Higher scores on student teaching evaluations are not associated with greater student achievement, according to a new meta-analysis published in Studies in Educational Evaluation.
Researchers analyzed data from 97 studies that have been cited repeatedly as evidence that student evaluations of teaching [SET] correlate with student achievement. One meta-analysis based on 41 studies, for example, identified a strong relationship between overall instructor rating and student performance, particularly in terms of skill and structure.
However, the latest meta-analysis tears apart the previous studies. Researchers say they have numerous methodological problems, such as failing to:
- Explain basic information like sample size;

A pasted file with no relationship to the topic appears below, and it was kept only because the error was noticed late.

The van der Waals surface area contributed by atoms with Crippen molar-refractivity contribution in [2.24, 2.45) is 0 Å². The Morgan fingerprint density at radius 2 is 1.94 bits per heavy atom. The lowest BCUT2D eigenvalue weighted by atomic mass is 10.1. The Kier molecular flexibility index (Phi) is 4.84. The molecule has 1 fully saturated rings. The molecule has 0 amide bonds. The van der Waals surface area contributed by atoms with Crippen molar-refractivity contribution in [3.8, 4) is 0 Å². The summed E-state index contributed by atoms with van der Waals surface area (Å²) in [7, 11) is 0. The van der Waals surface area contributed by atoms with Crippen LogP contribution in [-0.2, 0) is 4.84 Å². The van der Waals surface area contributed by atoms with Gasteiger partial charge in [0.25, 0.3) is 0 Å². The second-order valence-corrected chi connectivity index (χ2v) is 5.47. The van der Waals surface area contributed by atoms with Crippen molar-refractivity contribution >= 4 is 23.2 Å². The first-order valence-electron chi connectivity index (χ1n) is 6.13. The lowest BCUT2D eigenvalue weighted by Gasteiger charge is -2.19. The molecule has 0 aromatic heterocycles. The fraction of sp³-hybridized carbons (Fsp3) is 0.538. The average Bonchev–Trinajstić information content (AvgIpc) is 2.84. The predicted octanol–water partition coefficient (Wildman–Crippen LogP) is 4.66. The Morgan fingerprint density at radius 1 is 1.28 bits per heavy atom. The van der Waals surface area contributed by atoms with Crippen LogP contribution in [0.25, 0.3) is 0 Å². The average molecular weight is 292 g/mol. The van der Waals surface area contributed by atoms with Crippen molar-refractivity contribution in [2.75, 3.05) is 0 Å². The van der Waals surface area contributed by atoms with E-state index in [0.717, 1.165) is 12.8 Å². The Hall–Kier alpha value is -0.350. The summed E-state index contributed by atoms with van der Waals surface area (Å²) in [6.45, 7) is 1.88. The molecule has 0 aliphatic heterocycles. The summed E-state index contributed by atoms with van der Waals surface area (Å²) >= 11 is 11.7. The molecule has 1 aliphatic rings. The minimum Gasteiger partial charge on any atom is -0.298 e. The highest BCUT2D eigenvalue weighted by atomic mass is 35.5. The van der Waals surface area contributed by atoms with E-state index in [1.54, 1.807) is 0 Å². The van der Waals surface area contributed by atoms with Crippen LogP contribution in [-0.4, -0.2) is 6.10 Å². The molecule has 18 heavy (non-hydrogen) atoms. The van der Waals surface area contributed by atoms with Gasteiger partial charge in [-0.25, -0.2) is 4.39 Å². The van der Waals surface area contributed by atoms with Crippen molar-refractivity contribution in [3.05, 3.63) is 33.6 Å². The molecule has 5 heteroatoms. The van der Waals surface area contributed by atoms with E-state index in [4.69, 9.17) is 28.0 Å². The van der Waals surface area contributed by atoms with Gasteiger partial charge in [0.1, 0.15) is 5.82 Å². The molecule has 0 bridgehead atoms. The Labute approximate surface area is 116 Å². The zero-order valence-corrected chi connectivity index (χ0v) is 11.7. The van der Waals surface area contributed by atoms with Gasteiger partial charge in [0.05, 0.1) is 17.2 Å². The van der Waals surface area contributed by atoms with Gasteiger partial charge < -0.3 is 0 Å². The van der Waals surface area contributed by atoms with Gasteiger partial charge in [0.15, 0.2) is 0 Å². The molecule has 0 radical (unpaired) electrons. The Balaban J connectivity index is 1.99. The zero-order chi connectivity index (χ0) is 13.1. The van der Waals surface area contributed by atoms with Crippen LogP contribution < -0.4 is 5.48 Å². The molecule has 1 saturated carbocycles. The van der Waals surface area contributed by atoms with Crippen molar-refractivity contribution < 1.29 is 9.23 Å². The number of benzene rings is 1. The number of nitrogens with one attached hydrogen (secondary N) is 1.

- Ensure that data are accurate; and
- Account for potential bias in small sample sizes.
Ultimately, the researchers argue that the highest quality evidence suggests zero correlation between evaluations and learning.
As a result, the researchers say institutions should put less emphasis on teaching evaluations when making important decisions regarding faculty.
"The entire notion that we could measure professors' teaching effectiveness by simple ways such as asking students to answer a few questions… seems unrealistic," the paper states (Flaherty, Inside Higher Ed, 9/21).
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